How to uninstall Windows Updates

Martin Brinkmann
Aug 18, 2014
Updated • Apr 14, 2022
Added update uninstall information for the Windows 11 operating system.

When Microsoft released this month's updates for its Windows operating system, no one could foresee the troubles it would cause some customers of the system.

Shortly after installing the update, some customers experienced blue screen of death errors which prevented the system from booting into the operating system or even safe mode.

Depending on how tech-savvy users are that experienced the issue, they may have managed to regain control of the system by using system restore or by restoring a backup of the system.

The patch MS14-045 was quickly identified as the cause and Microsoft has pulled its download for the time being which means that current updates should not cause any related issues to users anymore.

Microsoft was quick to recommend to customers to uninstall the updates (2982791, 20960028, 2075710 and 2975331) but did not reveal how that is done on the bulletin page.

This article walks you through the uninstallation of Windows Updates in general using the two aforementioned updates as examples, and provides you with tips and best practices along the way as well.

Removing installed updates

uninstall windows update

Updates can be removed in several ways. Probably the easiest option for users is to use the uninstall a program applet of the Control Panel.

  1. Tap on the Windows-key, type remove program and select uninstall a program from the list of options (
    • Windows 8 calls it add or remove programs
    • Windows 10 users may use Windows-X to open the Control Panel and select Uninstall a Program > View installed updates.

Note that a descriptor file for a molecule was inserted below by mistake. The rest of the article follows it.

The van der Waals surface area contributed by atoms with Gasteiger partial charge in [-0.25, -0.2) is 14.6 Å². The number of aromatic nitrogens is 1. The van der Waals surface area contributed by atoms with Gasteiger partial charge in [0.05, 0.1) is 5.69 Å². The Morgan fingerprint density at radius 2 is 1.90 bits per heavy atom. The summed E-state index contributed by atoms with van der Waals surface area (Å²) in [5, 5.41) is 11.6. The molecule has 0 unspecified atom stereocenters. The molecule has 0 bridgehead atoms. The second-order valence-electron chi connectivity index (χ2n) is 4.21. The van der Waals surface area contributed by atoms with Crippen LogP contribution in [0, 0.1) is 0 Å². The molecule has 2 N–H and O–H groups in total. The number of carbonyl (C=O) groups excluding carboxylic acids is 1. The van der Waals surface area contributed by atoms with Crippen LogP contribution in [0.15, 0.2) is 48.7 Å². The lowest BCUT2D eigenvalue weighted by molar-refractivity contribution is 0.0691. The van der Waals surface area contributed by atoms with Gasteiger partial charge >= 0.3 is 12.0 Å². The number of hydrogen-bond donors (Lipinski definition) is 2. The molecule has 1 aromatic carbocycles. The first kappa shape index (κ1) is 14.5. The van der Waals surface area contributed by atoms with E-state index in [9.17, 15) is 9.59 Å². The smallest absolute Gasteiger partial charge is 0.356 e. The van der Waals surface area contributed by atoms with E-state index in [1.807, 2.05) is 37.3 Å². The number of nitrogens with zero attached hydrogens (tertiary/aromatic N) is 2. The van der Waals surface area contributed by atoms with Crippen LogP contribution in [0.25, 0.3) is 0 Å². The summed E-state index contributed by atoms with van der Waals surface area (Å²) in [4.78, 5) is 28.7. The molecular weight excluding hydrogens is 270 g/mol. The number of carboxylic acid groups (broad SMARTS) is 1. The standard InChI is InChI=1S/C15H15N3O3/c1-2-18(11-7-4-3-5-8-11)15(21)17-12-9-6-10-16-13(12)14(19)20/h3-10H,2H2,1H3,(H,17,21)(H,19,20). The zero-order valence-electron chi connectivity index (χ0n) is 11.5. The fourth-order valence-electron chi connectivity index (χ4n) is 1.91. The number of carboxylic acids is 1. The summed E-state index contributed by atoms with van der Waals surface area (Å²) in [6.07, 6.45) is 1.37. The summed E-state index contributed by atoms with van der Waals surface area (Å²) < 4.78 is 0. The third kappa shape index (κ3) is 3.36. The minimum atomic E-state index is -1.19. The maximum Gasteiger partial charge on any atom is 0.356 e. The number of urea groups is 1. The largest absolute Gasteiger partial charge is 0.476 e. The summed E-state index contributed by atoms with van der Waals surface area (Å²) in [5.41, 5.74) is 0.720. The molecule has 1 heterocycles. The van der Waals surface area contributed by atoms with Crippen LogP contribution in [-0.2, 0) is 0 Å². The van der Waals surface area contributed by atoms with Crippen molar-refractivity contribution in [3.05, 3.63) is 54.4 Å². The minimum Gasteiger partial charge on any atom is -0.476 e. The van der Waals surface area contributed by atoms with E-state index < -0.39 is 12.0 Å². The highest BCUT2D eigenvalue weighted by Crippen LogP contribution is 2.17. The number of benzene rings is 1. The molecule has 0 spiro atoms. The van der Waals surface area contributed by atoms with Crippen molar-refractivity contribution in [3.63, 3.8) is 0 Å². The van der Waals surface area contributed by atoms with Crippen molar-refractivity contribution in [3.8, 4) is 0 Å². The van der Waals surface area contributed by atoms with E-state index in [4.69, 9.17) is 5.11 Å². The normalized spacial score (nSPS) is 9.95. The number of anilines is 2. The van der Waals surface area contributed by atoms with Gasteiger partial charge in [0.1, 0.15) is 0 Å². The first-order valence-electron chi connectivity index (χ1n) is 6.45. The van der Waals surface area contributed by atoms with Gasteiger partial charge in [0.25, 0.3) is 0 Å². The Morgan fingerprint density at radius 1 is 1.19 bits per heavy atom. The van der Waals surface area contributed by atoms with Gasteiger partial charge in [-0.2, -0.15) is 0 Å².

• Windows 11 users need to select Start > Settings > Windows Update > Update History > Uninstall Updates.
  2. Click on view installed updates on the left sidebar to display all updates installed on the system. It may take a couple of seconds before the full list is displayed on the screen. Here you find all installed updates listed.
  3. Since there is no search. you may want to sort the updates by installation date. If you see installed on listed here, click on the table header to sort from newest to oldest. If you don't see it here, right-click on the header and add it first.
  4. Locate the update "Security Update for Microsoft Windows (KB2982791)".
  5. Right-click the update and select uninstall from the context menu. Confirm that you want to remove the update and wait for the process to complete.
  6. Depending on the update, you may be asked to reboot the PC to complete the process.

From the command line


Updates can also be removed from the command line using the wusa tool. To do so, you need to know the KB (KnowledgeBase) number of the patch you want to remove.

  • Tap on the Windows-key, type cmd.exe, right-click on the result and select run as administrator. This launches an elevated command prompt.
  • To remove an update, use the command wusa /uninstall /kb:2982791 /quiet and replace the KB number with the number of the update that you want to remove